Our Year of Food 2014
I have a little dream.
It's quite modest and unassuming.
In it, our family of two adults and four children decides to go out for dinner. We get happily into the car (or even just walk across the road), head to a medium-priced, Australian style restaurant and sit down. Then we look at the menu. And we order. When the food arrives, everyone looks happy. No one complains. And then we eat what's on our plates, lean back with satisfied tummies and say, "Wow. That was great."
If you have a raised eyebrow and a smirk on your face it's because your family doesn't struggle with food, eating or going out.
Not only do three of the four the children (and probably one of the adults at least) all have food intolerances, they are all picky eaters. The basics like meat and vegies get rejected night after night with tears, protestations and more anxiety than you can poke a stick at. I've had years of dinner-time angst.
Now that everyone's a little bit older and a little bit more able to cope with things like, I don't know, LOGIC and SCIENTIFIC KNOWLEDGE, and they can see the results of blood tests and stomach x-rays and get the concept that if you only eat white food You Will End Up Sick and with intestines full of compacted poo (yes, it's true), we are going to change things.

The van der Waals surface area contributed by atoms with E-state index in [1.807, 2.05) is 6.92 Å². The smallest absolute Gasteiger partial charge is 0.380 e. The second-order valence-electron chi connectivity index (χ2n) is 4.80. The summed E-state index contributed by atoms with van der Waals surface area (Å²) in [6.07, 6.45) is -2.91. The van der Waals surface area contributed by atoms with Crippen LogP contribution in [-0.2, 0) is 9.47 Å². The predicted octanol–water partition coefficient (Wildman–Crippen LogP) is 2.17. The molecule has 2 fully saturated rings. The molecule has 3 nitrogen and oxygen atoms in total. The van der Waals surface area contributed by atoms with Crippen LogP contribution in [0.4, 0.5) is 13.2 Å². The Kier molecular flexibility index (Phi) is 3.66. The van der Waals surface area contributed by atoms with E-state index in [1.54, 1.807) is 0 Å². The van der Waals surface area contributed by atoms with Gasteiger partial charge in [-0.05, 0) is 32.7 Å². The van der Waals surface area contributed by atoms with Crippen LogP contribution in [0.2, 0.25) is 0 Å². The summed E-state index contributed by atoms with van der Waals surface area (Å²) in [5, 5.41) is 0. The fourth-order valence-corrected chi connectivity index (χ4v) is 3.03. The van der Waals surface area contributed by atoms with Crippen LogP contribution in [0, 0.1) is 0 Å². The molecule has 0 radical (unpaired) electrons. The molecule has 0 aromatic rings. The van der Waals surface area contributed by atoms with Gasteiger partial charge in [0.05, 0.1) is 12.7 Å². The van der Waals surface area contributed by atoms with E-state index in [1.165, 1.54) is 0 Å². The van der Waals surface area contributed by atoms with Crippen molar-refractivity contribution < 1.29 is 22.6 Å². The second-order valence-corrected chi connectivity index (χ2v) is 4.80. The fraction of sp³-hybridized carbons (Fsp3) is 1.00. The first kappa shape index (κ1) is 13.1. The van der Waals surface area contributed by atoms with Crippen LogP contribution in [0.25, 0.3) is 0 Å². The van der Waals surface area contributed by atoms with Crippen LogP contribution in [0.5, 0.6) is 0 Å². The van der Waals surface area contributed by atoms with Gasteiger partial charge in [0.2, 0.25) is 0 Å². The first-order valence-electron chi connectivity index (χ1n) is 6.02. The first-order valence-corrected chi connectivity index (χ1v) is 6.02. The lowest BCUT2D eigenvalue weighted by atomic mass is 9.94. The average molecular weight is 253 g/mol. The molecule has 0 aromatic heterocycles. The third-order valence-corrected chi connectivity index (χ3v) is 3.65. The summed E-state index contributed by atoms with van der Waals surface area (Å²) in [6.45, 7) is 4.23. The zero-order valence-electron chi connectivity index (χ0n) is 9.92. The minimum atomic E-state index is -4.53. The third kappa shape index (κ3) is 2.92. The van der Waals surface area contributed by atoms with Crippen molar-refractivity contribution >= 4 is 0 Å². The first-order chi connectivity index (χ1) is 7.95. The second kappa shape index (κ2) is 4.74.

2014 is going to be Our Year Of Food.
I'm on a mission to get vegetables and protein into these children. I'm on a mission to make mealtimes enjoyable. I'm on a mission myself to lose weight and eat more raw food and less sugar.
Already we've started by adding vegetable juice every day this year - about half and half fruit to veg. (It's been nicknamed 'swill' because at first it wasn't happily received, but now they're used to it, mostly. Beetroot still isn't a happy prospect, but hey...) The wheatgrass in the photo is for juice. I'm soaking and sprouting my wheat grains and will hopefully grow and juice a tray a week.
I also give each child a plate of raw vegies to eat before they get their actual dinner. Eating greens is now tied to extra computer time. I try to add a tiny taste of something new every night. The eight year old has gone from crying at a carrot to now munching three or four carrot sticks happily every night.
I'm cooking our rice and pasta in bone broth instead of plain water. Meat is not something that's eaten happily, but I have managed to get egg and proscuitto mini quiches and almond meal breadsticks onto the menu of the *super* fussy Bright Eyes. All of it is done on the basis of 'you just have to try one nibble' for the really scary foods, and 'if you don't drink that all down you'll miss out on the movie later on'. The movie always wins, by the way.
I'll be posting more about our progress and foodie adventures.
And if we succeed and get to our restaurant by the end of the year, I'll be hosting a massive blog party!